The Nether

24 February, 2015
Royal Court Theatre West End Transfer (Duke of York’s Theatre)

by Jennifer Haley

Cast: Amanda Hale, Stanley Townsend, Ivanno Jeremiah, Zoe Brough, Isabella Pappas

Directed by: Jeremy Herrin

Summary: The Nether offers complete freedom – a new virtual wonderland providing total sensory immersion. Just log in, choose an identity and indulge your every desire.

The play starts with agent Morris alternately interrogating a Mr. Sims, who is the creator of the “Hideaway”, a virtual reality utopia he created to escape the real world, and a Mr. Doyle, who is a frequent visitor to the “Hideway”. The scenes jump between the two interrogations, who take place in a stark grey interrogation room, and the “Hideway”, a picturesque Victorian estate, where a little girl called Iris lives with Sims’ alter ego “Papa”, and a mysterious Mr. Woodnut is visiting for the first time. Slowly we find out that nobody in the “Hideway” is quite who they seem.

The 1 hour 20 minutes play is quite short, but densely packed with lots of dialogue, abrupt ends to scenes, and quick switches between the “in-world” and the “Hideaway”, almost seeming as if the audience is zapping through the channels of their telly. The acting of the entire cast is very solid throughout. I have to especially single out the girl playing Iris. It can’t be easy at that age to play a character like that.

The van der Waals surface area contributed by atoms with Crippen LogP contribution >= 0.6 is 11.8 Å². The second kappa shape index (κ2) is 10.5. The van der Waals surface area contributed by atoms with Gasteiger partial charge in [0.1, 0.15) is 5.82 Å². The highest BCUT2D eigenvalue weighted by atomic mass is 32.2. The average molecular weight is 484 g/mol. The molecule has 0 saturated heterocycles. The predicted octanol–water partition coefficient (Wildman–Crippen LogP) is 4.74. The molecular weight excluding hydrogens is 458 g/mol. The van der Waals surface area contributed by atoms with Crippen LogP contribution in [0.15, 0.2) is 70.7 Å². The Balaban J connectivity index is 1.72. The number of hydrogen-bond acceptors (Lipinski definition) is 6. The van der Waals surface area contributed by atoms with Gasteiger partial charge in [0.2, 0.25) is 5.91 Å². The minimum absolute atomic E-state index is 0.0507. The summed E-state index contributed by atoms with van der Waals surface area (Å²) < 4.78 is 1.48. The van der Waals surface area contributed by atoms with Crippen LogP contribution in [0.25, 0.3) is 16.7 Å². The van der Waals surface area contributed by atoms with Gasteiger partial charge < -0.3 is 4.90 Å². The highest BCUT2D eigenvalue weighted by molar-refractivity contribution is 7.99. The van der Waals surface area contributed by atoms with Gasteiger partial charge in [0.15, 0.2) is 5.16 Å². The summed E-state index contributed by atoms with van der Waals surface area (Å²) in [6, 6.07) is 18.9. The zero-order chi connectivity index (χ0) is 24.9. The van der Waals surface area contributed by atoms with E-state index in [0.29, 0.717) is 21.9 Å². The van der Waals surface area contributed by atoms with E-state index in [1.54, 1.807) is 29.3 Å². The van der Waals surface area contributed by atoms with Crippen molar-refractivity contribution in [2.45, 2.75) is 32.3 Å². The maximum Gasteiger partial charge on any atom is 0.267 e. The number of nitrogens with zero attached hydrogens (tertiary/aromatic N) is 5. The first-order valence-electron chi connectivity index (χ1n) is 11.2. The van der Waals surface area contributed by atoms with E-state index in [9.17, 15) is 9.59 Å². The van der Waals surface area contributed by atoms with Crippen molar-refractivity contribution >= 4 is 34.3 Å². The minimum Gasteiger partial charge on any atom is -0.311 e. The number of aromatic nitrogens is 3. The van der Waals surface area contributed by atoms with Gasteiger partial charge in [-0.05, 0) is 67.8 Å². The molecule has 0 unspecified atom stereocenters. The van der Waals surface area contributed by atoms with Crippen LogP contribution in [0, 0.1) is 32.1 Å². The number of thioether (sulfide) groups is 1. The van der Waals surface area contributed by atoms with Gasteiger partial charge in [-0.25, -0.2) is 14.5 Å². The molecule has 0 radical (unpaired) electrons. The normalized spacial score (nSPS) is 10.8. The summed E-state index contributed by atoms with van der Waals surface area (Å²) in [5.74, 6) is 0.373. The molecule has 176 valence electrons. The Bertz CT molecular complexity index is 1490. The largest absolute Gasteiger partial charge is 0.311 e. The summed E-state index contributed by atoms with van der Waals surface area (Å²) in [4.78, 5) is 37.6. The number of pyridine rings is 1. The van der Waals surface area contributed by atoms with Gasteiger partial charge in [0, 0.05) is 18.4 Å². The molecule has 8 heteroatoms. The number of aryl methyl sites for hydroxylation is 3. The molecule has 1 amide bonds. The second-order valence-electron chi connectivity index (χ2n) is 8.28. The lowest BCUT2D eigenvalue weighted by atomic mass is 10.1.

Es Devlin’s set design is flawless (I expected nothing less), utilising the depth of the stage for the “Hideaway”, using glass, mirrors and trees to create a virtual reality in 3D, while the interrogation room is all grey steel and harsh monitors at the front of the stage.

There are some profound questions raised in this play: Is it really paedophilia, if you know that behind the virtual child is – probably – a consenting adult? And isn’t it better to act out certain proclivities in a virtual world with no consequences, than in the real world, where real harm can be done? Why condemn this virtual reality and the people who “live” in it, as long as they don’t take their character with them into the real world? Where are the boundaries? And how much virtual reality is too much virtual reality?

While the play is set in the future, you can’t help but compare certain elements to the alternate reality of the gaming world that already exists, where people spend days upon days doing extreme things (Grand Theft Auto being one of the most well-known examples), and some people carrying their game characters with them into the real world.

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